Over the last several months (which of course, have been leading up to the Holiday Buying Season), we have seen the release of several remarkable cameras from all the big mirrorless camera companies, including Sony, Fuji, Olympus and Panasonic – the latter two, being the developers of micro 4/3 cameras and technology. The M43 top dogs have not disappointed, as their latest releases represent long awaited upgrades of some of their most popular cameras.
In the case of Olympus, the new OM-D E-M1 chimes in as the successor to the highly popular, and highly acclaimed Olympus OM-D E-M5 – which has long held a rightful position as one of the darlings of the mirrorless realm. For Panasonic, their all new Lumix GX7, which is the replacement for the long in the tooth Lumix GX1. Where Olympus have inexplicably gone backward in model numbers fro E-M5 to E-M1, Panasonic have decided to vault forward, skipping several different model numbers to go from GX1 to GX7. Both of the new cameras have enjoyed favorable reviews, but how will these two top tier micro 4/3 cameras fare in a head to head match up?
Kai Wong and Lok C from DigitalRevTV are happy to oblige, as they take to the streets to put these cameras through their rigors in an M43 shootout…
“The new Olympus E-M1 is arguably not the best-looking camera Olympus has released in recent years, but it’s all about the performance. After all, this is the top end Micro Four Thirds camera from Olympus, but just how does it compare to Panasonic’s top dog: the GX7? Watch this head-to-head comparison review (video above) to find out.”
My 2 Cents
Granted, Kai W is not the biggest fan of micro 4/3 cameras (he doesn’t like many of the other top cameras out there either – He is a critic, after all 😉 ), but there’s no denying the quality of these two cameras. Make no mistake, these are both quality built image making machines that deliver where it counts with top caliber image quality, performance and ease of use. Their solid, comfortable in the hand and have intelligently laid out displays and controls, as well as tiltable LED screens. Of course, which one looks better is a matter of personal preference.
Head to Head:
Image Quality – The removal of the AA filter on the OM-D would theoretically give it an edge in still photo image quality, but the GX7 really does put out some gorgeous images, itself. In my opinion, this is a push. I would recommend that you make your own judgements where IQ is concerned, but either way, you will not be disappointed. Both of these cameras produce delicious files!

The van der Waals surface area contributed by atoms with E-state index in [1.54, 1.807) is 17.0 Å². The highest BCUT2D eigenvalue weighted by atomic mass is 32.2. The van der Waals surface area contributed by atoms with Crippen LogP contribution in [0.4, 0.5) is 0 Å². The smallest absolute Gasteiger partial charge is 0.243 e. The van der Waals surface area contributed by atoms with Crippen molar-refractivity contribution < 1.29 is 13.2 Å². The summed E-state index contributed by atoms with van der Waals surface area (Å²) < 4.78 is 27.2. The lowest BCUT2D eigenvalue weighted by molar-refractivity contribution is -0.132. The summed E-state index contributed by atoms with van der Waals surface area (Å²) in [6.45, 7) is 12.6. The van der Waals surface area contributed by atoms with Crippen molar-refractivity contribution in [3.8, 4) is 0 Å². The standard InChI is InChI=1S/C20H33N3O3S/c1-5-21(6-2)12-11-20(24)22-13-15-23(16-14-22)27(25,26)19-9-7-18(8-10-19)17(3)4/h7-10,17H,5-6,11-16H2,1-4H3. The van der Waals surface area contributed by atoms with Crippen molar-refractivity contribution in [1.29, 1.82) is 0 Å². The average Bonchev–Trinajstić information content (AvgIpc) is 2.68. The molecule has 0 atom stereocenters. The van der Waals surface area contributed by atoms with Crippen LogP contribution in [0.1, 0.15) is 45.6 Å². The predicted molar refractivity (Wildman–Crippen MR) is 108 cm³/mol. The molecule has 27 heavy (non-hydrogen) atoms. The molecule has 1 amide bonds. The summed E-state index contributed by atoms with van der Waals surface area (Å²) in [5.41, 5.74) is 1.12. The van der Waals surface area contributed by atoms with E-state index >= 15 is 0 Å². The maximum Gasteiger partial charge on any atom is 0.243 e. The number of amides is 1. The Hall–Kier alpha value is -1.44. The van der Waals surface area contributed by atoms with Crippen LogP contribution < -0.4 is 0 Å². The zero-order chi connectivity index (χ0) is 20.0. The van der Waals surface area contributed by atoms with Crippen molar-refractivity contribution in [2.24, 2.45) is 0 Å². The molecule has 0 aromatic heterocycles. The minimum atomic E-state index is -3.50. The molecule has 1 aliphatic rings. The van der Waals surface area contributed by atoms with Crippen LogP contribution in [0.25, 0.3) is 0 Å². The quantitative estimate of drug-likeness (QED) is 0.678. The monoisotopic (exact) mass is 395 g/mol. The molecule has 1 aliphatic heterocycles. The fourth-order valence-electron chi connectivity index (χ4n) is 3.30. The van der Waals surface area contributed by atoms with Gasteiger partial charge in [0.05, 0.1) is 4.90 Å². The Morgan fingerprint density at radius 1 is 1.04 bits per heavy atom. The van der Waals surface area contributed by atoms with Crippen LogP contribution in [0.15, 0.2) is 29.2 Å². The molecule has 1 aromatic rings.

Stabilization – The OM-D E-M5′s 5 Point In Body Image Stabilization (IBIS) is rock solid, and that technology has now been built in to the E-M1. Panasonic have countered by adding IBIS in the GX7 (until now, Panasonic have used only Optical Image Stabilization, or OIS. In other words, it’s built into the lenses). Speaking strictly of IBIS, Olympus have the edge. But most of the high end Lumix Lenses are equipped with OIS that will function at about the same level as Olympus’ IBIS, and most of the time, that’s what you’ll be using when shooting with the GX7. While you will appreciate the GX7’s IBIS capabilities when using Olympus lenses or Lumix lenses that don’t have OIS, I’ll give a slight advantage to Olympus.
Video – This is where Panasonic cameras shine, and the GX7 has it all over the E-M1 in most respects here, although like Kai, I would have liked to see a mic input jack on the GX7.
Build Quality and Ergonomics – Push
Touch Screens and EVFs – Both have bright, high resolution tiltable touch screens and EVFs. Panasonic’s EVF also swivels upward. Push
These are two great cameras that are tailor made for the Pro or Enthusiast Photographer, although at this point, I would have to say that the Panasonic Lumix GH3 remains the king of the micro 4/3 hill, with it’s top caliber capabilities in both still photos and video. Still, these two do represent a step forward in sensor and processing technology, especially for those who prefer the smaller and lighter body styles of these cameras. It’s also good to see Panasonic finally including In Body Image Stabilization on one of their cameras – a trend I hope to see more of in the future. Both the E-M1 and GX7 produce gorgeous files and are also loaded up with wi-fi technology, which is a must have in this day and age, but by coming in at $500 lower than the E-M1 while running neck and neck in performance, I would have to say that the GX7 represents a much better value. If you have your heart set on Olympus, you might also want to consider the E-M1’s predecessor, the OM-D E-M5 – which is still one of the best cameras around today.